Understanding and Developing Virtualcomputer-Supported Cooperative Work Teams

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Book Chapter

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computer-supported cooperative work; virtual teams; team development

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In this chapter we explore the concept of computer-supported cooperative work (CSCW), describe the issues confronted by virtualteams of distributed knowledge workers, and offer ideas for developing effective CSCW teams. Several issues are covered in this chapter. We first provide an overview of CSCW, stressing the interdisciplinary aspects of the field from both the researcher's and the practitioner's perspective. We also highlight three dimensions on which CSCW and groupware vary. After this, we discuss the characteristics and benefits of virtual teamwork. Characteristics of virtual teams include being distributed in geographic location and time, and the benefits of this type of distribution to the workers and organization include, among others, enhanced performance by means of reduction in stress, fewer distractions, and greater networks for expertise. Of course, not every aspect of virtual teamwork is positive; we include a section dealing with three of the primary challenges of virtual teams: (a) communication quality, (b) lack of awareness of others, and (c) ineffective interpersonal relationships. The next major section of the chapter deals with developing effective CSCW teams. The literature points to several strategies that can be used; these include providing sufficient time for the virtual teams to deal with the problem at hand, providing for initial kick-off meetings, allowing channels for instant communication (e.g., electronic chat or instant messaging), sufficient training of team members, and dealing with leadership issues in the virtual context. The chapter ends with some concluding remarks about the direction of modern-day CSCW teams.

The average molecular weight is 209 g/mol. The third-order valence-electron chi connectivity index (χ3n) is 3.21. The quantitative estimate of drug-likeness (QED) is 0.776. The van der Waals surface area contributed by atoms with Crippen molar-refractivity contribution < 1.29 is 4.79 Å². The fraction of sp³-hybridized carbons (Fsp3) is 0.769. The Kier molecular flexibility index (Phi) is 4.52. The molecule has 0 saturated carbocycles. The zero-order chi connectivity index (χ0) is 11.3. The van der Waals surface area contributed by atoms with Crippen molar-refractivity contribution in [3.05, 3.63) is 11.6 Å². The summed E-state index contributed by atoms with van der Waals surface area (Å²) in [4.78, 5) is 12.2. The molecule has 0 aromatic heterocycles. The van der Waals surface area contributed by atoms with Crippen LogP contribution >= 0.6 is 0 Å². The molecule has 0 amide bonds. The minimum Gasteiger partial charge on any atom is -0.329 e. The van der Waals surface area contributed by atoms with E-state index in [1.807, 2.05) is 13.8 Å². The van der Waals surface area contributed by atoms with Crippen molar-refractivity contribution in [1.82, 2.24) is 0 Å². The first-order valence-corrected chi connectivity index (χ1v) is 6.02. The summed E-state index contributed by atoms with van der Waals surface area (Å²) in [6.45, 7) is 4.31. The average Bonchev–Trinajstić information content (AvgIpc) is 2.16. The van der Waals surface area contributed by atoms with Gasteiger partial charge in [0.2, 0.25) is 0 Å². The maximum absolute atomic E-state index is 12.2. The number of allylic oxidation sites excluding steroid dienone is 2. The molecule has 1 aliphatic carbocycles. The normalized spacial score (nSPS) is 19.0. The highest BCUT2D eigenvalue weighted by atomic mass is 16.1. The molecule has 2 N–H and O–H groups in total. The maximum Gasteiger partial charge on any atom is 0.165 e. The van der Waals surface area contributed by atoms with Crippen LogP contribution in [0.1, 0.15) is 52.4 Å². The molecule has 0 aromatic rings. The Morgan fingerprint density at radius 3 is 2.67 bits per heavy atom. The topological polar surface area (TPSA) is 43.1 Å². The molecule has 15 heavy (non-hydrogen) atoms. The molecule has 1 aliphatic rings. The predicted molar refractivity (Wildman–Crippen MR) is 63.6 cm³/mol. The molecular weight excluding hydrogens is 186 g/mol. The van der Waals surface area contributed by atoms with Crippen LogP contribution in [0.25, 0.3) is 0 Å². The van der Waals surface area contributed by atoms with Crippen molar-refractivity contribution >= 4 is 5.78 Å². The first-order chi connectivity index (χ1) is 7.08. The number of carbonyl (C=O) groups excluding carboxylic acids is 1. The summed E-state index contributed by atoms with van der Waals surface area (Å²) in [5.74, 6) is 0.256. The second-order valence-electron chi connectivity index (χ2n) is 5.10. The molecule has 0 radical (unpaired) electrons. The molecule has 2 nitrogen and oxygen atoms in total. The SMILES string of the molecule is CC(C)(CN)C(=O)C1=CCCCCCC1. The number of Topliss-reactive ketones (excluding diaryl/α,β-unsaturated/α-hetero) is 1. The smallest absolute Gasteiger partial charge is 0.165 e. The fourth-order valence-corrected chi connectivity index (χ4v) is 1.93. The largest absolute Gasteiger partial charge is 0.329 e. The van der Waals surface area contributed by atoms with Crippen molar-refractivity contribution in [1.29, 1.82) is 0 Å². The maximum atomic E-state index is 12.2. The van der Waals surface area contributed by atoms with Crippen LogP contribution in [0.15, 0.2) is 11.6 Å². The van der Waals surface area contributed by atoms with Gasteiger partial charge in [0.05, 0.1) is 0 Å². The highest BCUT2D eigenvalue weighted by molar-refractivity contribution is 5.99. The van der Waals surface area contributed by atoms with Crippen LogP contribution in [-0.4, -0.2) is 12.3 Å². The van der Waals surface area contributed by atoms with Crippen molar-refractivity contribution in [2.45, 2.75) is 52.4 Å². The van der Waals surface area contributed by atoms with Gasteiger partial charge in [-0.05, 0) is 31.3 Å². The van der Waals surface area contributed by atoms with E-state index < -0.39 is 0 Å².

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Citation / Publisher Attribution

Understanding and Developing Virtual Computer-Supported Cooperative Work Teams, in C. Bowers, E. Salas & F. Jentsch (Eds.), Creating High-Tech Teams: Practical Guidance on Work Performance and Technology, p. 213-242.